On Sunday 8 April, the Port Isaac RNLI was called upon to launch the lifeboat. Little did the crew know what a dramatic rescue they were to be involved in that morning.
Alarm bells were raised by passers-by at Tregarodock, where father and son Peter and Paul Sleeman had been fishing. A giant wave had swept Paul into the sea, prompting his father to throw a life-buoy in an attempt to pull him back in. Tragically, another huge wave swept Peter in alongside his son where the pair struggled against the swell for around half an hour.
Within seven minutes of being called the lifeboat was on the scene. Helmsman Damien Bolton, who was on board that day, recalls what he saw: “Both the father and son close to the cliff. Their bodies were being tumbled around like a washing machine, hitting them into the rocks. The son was holding his father and both were in a life-buoy. The father was face down in the water. I told the son he would have to let go of his dad and swim towards us. He did not want to do it – but I told him he would die if he didn’t.”
Paul had bravely held on to his father for fifty minutes but had to make the hard decision to let go of him and swim to the lifeboat. Before doing so he tried a rope around his father’s arm, ensuring he could be pulled in. As soon as he reached the boat, Paul went “limp” and was evidently in a critical condition.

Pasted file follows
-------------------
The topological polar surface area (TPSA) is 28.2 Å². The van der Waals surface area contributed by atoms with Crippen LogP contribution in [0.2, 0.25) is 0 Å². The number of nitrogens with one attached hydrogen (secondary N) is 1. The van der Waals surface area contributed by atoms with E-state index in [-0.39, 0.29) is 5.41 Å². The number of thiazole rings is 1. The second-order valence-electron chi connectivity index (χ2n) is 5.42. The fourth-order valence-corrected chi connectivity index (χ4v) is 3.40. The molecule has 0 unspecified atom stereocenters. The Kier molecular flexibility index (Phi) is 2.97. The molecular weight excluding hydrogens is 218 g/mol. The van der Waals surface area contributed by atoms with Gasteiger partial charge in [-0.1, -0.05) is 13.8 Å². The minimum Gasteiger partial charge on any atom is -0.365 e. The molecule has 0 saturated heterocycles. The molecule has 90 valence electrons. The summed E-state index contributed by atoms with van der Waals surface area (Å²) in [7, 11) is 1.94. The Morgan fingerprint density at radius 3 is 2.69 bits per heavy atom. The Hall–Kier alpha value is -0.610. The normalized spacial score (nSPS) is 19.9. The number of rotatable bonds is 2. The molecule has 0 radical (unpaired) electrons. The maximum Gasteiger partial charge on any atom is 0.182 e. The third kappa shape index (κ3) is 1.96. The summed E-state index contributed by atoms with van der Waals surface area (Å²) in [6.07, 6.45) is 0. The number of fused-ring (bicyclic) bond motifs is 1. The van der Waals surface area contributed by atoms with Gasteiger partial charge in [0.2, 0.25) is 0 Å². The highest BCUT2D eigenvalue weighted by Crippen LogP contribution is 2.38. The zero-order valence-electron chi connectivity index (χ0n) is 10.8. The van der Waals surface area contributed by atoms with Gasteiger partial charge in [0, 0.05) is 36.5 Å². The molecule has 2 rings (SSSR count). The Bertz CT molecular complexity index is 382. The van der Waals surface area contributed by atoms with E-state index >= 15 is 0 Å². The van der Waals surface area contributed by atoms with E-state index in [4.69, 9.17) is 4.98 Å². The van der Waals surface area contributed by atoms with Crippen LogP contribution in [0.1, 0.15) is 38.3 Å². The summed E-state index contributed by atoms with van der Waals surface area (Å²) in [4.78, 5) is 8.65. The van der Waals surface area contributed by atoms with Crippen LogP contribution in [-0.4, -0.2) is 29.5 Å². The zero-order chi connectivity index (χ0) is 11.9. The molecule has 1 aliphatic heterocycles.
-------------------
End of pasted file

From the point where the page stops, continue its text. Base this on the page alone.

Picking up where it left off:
“I think another 30 seconds in the water and he may have died”, Damien says. “He had taken on a hell of a lot of water and had cuts on his arms where he had been slammed into the rocks. It was very clear to us that when we got him on the boat it was literally just in time, but definitely without his dad’s actions the son wouldn’t be with us either.”
Paul was immediately winched onto an RAF Search and Rescue helicopter and taken to hospital. Thankfully he made a full recovery and was discharged the next day. Sadly there was nothing that could be done for his father, Peter, who had already passed away when the lifeboat arrived.
The Beach House would like to offer our sincerest sympathies to his family, and also add our deepest gratitude to the Port Isaac RNLI who provide an invaluable service – it is events such as this that make us realise just how important you are to the village and surrounding area.
Tags: isaac, lifeboat, port, rescue, RNLI